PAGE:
Abstract - Estimating a Structural Model of Herd Behaviour in Financial Markets
We develop and estimate a structural model of informational herding in financial markets. In the model, a sequence of traders exchanges an asset with a market maker. Herd behavior, i.e., the choice to follow the actions of one’s predecessors, can arise as the outcome of a rational choice because there are multiple sources of asymmetric information in the economy. We estimate the model using transaction data on a NYSE stock in the first quarter of 1995. We are able to detect the periods of the trading day in which traders herd, and find that they account for 20% of trading periods. Moreover, we find that in more than 20% of days, herding accounts for more than 50% of all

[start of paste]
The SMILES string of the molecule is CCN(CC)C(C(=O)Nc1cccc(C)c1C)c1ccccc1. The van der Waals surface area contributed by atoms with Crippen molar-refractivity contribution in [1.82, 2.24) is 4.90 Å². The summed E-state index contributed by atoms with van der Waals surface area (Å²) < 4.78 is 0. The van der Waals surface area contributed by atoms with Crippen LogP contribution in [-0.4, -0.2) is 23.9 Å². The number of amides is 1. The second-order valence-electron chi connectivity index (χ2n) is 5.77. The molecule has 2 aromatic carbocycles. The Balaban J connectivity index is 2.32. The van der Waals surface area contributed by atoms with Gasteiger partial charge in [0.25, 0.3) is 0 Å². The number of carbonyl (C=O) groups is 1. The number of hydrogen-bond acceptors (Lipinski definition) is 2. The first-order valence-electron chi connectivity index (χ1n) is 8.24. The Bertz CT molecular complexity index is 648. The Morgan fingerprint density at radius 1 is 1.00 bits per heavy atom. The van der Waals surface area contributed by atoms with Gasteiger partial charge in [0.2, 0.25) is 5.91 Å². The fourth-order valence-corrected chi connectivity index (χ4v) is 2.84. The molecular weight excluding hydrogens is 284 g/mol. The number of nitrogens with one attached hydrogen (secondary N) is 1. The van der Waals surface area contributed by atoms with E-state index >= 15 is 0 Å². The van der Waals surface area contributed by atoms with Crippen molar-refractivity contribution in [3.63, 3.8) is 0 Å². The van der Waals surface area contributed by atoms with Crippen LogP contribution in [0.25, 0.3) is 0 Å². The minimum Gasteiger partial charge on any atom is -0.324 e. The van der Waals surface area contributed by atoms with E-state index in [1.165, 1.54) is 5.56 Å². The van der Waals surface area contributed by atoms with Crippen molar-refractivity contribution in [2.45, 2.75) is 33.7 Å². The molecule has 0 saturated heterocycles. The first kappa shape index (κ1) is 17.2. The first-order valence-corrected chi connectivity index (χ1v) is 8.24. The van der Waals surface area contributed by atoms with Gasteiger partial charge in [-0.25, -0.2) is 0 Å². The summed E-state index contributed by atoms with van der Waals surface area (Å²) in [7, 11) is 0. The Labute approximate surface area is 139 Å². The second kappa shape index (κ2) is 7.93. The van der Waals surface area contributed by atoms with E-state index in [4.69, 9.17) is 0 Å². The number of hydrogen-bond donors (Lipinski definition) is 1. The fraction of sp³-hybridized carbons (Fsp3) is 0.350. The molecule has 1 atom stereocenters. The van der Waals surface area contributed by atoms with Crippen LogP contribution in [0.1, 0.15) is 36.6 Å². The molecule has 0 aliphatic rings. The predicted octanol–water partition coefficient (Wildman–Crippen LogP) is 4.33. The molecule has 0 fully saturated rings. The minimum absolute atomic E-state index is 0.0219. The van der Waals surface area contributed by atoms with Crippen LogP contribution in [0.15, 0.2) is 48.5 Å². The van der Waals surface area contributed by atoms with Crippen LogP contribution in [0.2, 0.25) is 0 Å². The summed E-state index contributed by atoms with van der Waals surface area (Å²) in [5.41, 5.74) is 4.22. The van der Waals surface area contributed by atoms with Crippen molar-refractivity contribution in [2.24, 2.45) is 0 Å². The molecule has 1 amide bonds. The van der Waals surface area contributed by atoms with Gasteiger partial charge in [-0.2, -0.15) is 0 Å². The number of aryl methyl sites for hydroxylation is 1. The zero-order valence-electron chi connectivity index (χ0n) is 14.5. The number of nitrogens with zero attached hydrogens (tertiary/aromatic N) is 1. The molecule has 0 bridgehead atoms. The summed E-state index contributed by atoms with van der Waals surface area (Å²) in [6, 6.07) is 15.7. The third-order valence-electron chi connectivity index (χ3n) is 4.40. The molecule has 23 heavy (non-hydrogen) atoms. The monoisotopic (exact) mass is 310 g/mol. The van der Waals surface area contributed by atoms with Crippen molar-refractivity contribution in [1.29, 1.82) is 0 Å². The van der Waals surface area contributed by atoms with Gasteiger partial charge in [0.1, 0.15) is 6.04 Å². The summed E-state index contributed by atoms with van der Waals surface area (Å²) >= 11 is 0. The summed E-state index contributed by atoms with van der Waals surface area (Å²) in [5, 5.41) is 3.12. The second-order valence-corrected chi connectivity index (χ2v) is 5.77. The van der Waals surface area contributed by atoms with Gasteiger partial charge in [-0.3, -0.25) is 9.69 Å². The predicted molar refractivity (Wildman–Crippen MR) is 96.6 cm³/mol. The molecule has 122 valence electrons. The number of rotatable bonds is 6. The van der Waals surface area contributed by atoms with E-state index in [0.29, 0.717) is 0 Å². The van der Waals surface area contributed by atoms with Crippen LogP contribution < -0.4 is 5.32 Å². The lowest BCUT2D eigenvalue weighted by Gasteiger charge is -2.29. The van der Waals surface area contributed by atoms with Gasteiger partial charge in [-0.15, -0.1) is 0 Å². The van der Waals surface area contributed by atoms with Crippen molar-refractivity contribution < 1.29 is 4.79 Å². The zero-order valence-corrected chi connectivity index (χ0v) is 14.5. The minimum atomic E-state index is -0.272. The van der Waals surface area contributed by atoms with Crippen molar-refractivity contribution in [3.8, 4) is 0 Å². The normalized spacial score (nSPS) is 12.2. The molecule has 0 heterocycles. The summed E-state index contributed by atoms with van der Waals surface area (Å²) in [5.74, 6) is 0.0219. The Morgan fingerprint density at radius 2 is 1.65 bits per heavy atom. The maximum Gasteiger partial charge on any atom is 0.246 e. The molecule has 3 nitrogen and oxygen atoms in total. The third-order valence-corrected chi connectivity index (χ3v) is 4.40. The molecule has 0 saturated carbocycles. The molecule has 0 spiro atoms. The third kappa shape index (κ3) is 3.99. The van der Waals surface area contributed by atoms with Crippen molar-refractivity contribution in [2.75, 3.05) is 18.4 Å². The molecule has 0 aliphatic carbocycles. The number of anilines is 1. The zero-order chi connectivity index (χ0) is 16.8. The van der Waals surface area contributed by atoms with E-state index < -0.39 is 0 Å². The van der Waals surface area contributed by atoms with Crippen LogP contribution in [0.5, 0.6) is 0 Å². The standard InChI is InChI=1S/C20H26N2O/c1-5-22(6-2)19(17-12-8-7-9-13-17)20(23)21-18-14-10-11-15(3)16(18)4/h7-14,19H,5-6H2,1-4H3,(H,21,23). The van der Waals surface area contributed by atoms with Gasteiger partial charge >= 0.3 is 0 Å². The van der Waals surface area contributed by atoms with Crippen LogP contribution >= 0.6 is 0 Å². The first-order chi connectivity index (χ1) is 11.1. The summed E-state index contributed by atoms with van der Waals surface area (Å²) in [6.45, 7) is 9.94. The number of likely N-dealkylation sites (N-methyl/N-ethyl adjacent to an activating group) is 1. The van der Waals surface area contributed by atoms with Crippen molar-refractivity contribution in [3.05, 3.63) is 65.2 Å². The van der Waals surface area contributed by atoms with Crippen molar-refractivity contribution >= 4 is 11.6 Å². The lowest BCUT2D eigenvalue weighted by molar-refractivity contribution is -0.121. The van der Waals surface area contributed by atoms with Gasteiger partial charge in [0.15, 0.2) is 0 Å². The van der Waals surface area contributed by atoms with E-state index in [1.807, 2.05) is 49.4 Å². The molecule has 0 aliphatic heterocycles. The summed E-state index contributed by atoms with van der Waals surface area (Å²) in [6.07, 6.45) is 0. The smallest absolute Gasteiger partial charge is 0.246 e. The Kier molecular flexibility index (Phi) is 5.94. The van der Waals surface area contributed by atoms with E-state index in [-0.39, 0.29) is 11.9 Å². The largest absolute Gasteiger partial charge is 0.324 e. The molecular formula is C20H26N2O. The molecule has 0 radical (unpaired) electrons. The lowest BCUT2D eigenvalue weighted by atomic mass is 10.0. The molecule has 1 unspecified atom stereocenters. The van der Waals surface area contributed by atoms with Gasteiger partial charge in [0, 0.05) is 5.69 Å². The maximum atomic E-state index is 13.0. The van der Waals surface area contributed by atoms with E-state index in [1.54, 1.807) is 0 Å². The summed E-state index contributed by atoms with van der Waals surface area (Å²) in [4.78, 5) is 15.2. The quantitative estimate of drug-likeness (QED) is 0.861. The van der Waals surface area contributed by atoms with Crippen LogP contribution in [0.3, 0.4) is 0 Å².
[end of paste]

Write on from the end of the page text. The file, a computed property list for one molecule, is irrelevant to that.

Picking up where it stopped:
trading activity. Finally, by simulating the model, we estimate the informational inefficiency generated by herding. On average, because of herding, the actual price is 0.4% distant from the full information price. Moreover, in 4.3% of trading periods, the distance between actual and full information prices is larger than 5%. This suggests that the informational inefficiency caused by herding, although not extremely large on average, is very significant in certain days.
University College London